The myofilament basis of striated muscle function: Experimental and computational models
Powers, Joseph Daniel
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For over a century, understanding the subcellular mechanisms that regulate striated muscle function has been of great interest to biophysicists and physiologists. During contraction-relaxation cycles, both skeletal and cardiac myocytes undergo tremendous structural and geometrical dynamics that are driven by complex sarcomere-level regulatory processes. Yet, despite much effort, many sarcomere-based mechanisms of the regulation of muscle function have remained unresolved. The body of work presented here is aimed at revealing such mechanisms by leveraging recent advances in structural, mechanical, and computational biology. Specifically, we integrate: (i) experimental techniques to study sarcomere mechanics in situ, (ii) high-resolution X-ray diffraction-based imaging modalities of myofilament and sarcomere structure, (iii) spatially explicit computational models of sarcomere mechanics and energetics, and (iv) genetic engineering of murine models of heart failure harboring cardiomyopathy-associated myofilament protein mutations. In doing so, we provide insight into the molecular mechanisms that govern the regulation (and dysregulation) of straited muscle function. Moreover, this work focusses on uncovering contributions to regulatory mechanisms of muscle function from each of the three main myofilaments of the sarcomere: the myosin-containing thick filament, the actin-containing thin filament, and the giant filamentous protein titin. First, we describe a spatially explicit computational model that explores how titin stiffness affects contractile mechanics and energetics. We find that increasing titin stiffness inhibits the ability of myosin motors to energetically compete with the added titin-based strain in the thick filament and are therefore less efficient in generating force compared with motors in series with compliant titin. Second, we measure the contributions of titin to the elasticity of the sarcomere in-situ in single intact skeletal muscle fibers throughout the duration of isometric tetanus. We show that titin the I-band region of titin has a dynamic stiffness that is tuned to the length of the sarcomere, likely mediated by load-dependent structural dynamics of the I-band-specific domains. Third, we present multiple studies that harness high-intensity synchrotron light to enable Angstrom-level X-ray diffraction-based measurements of the myofilament structure in cardiac muscle. Through this technique, we investigate the structural dynamics of myosin motors in resting and activated cardiac muscle and find that some positively inotropic interventions have no effect on resting sarcomere structure, whereas others perturb the resting state of the thick filament to potentiate the ensuing contraction. Lastly, we use a transgenic murine model harboring a loss-of-function tropomyosin mutation that causes dilated cardiomyopathy. We show that both sarcomere-level and tissue-level dysfunction can be prevented by rationally designing filament-specific interventions. To summarize, the work presented here highlights results from an integrative approach that aims to understand myofilament-specific mechanisms that govern regulation of both cardiac and skeletal muscle function. As a result, we answer questions that range from a basic understanding of molecular-level regulation of muscle function to developing potential therapeutics that may translate to the clinic for patients with specific types of congenital heart failure.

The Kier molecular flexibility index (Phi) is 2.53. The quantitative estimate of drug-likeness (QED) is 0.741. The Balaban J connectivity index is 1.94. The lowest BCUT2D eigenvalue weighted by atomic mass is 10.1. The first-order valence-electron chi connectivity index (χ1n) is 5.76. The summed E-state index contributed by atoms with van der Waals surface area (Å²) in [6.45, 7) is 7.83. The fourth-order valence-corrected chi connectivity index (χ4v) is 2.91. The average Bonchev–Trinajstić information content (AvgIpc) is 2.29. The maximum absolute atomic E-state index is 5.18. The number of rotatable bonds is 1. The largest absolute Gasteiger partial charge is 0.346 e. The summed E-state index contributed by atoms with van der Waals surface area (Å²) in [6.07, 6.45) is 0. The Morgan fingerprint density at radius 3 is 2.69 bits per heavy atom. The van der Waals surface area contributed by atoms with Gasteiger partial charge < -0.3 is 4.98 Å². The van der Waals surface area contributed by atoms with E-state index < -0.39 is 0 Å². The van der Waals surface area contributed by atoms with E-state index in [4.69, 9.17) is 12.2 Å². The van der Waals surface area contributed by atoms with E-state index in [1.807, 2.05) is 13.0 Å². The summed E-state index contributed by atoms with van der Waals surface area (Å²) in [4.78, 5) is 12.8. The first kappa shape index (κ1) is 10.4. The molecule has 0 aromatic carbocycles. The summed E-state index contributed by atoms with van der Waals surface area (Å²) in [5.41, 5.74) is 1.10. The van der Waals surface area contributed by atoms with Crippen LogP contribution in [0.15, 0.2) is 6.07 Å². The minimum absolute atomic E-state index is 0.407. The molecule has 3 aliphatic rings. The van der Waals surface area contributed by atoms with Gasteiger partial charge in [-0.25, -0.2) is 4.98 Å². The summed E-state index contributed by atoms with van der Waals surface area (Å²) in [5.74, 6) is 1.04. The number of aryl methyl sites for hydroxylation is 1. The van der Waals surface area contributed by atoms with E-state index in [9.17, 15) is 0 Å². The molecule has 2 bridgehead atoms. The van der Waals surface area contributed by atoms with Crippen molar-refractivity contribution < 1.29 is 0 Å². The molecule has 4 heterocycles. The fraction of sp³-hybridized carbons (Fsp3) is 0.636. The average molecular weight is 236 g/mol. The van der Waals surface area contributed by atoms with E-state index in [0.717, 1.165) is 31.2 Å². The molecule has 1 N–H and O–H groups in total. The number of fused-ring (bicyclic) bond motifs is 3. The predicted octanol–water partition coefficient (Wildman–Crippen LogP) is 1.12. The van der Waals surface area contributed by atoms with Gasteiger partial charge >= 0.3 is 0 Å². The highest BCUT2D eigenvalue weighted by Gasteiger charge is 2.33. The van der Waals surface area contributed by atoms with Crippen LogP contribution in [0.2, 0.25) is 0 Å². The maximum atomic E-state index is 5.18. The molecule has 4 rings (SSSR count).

- Bioengineering